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Submissions/Wikipedia Gender Inequality Index: Analysing Who We Write About

This is an accepted submission for Wikimania 2015.

Submission no.
Title of the submission

Wikipedia Gender Inequality Index: Analysing Who We Write About

Type of submission (discussion, hot seat, panel, presentation, tutorial, workshop)


Author of the submission
  • Max Klein
  • Piotr Konieczny
E-mail address


Country of origin
  • U.K.
  • Poland
Affiliation, if any (organisation, company etc.)
  • Indepedent Researcher and
  • Hanyang University
Personal homepage or blog
Abstract (at least 300 words to describe your proposal)
Tracking female ratio over time and by culture.

In addressing gender gaps worldwide inequality indices are valuable tools that allow the problem to be measured. The United Nations and World Economic Forum release famous examples of these indices each year, but an index based on Wikipedia could provide a fresh approach to the measuring gender gaps.

Wikipedias (all of them taken together), even with all their biases, provide a constantly updated view of the world. Combined with the rise of Wikidata, it is now feasible to easily ask and combine questions about the people the encyclopedia covers. Most obviously, we have data about their gender, their dates birth, their citizenship, and the languages of the Wikipedias that describe them. Putting this all together we made "WIGI", the Wikipedia Gender Inequality Index, to measure world-wide bias, which can stand alongside other traditional inequality measures.

Celebritie ratios by language, decade, and gender.

In particular several different views of Wikipedias are presented. At first we might ask for some summary statistics, like the ratio of female articles among all biographies? 16%, on par with other Encyclopedias. From there we move on to looking the gender ratios by date of birth. Through the use of Iglehart-Welzel cultural clusters, we show that gender inequality can be analyzed with regards to world’s cultures. Another way we can view the data is to look at differences in bias between different Wikipedia languages. Out of our analysis came the result that Confucian and South Asian cultures appear to have higher than avearge female representation. Finally, we test a "celebrity hypothesis" that theses cultures are more attentive to celebrities.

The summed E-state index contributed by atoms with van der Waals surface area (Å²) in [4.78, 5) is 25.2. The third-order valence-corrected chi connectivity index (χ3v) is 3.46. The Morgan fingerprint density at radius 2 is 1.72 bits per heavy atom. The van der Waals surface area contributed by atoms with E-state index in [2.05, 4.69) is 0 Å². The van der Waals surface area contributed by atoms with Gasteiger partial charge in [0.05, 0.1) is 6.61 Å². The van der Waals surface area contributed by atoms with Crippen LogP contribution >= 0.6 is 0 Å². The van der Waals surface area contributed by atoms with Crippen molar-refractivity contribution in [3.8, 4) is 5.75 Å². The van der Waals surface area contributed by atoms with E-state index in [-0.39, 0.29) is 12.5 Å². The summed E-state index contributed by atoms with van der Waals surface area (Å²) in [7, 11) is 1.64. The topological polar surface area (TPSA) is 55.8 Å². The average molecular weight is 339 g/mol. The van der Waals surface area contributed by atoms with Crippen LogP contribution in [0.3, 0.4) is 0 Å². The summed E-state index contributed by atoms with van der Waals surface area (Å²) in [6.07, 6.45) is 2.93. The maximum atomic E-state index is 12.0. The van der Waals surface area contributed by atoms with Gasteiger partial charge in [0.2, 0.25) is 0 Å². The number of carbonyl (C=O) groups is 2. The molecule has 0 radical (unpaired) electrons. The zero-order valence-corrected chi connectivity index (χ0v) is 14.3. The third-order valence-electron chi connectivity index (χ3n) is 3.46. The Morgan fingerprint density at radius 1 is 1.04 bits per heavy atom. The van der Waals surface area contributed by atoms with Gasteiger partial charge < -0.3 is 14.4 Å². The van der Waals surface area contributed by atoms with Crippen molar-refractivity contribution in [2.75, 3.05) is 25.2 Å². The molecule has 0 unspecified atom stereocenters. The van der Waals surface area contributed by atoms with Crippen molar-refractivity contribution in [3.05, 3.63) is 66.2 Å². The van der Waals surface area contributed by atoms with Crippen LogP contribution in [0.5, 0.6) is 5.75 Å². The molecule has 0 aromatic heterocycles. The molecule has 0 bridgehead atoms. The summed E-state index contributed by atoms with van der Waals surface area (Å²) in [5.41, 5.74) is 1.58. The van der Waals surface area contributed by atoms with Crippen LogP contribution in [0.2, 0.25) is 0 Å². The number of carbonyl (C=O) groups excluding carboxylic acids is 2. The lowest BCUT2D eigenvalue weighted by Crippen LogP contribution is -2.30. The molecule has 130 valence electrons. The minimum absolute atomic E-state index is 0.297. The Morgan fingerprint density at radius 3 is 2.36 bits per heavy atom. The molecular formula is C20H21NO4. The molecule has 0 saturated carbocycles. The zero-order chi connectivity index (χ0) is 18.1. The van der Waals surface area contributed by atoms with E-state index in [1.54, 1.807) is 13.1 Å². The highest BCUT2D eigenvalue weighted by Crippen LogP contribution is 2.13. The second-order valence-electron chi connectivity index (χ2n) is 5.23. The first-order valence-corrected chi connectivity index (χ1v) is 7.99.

In sum, we show how Wikimedia's data-renaissance can be used to provide an a series of inequality indices, and how these measures can be used on a global scale, and what they mean in addressing Wikipedia's editor gender gap.

  • WikiCulture & Community
Length of session (if other than 30 minutes, specify how long)
30 minutes
Will you attend Wikimania if your submission is not accepted?
Slides or further information (optional)
Blog Post Article pre-print Open Science Notebook
Special requests

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  1. Daniel Mietchen (talk) 00:31, 27 February 2015 (UTC)[reply]
  2. Sannita (talk) 23:12, 27 February 2015 (UTC)[reply]
  3. I have been reading the research. Blue Rasberry (talk) 01:10, 1 March 2015 (UTC)[reply]
  4. Wotancito (talk) 08:02, 1 March 2015 (UTC)[reply]
  5. --Atropine (talk) 23:49, 7 March 2015 (UTC)[reply]
  6. CT Cooper · talk 23:52, 10 March 2015 (UTC)[reply]
  7. Ovedc (talk) 08:23, 12 May 2015 (UTC)[reply]
  8. Melina Masnatta (WMAR) (talk) 09:42, 14 July 2015 (UTC)[reply]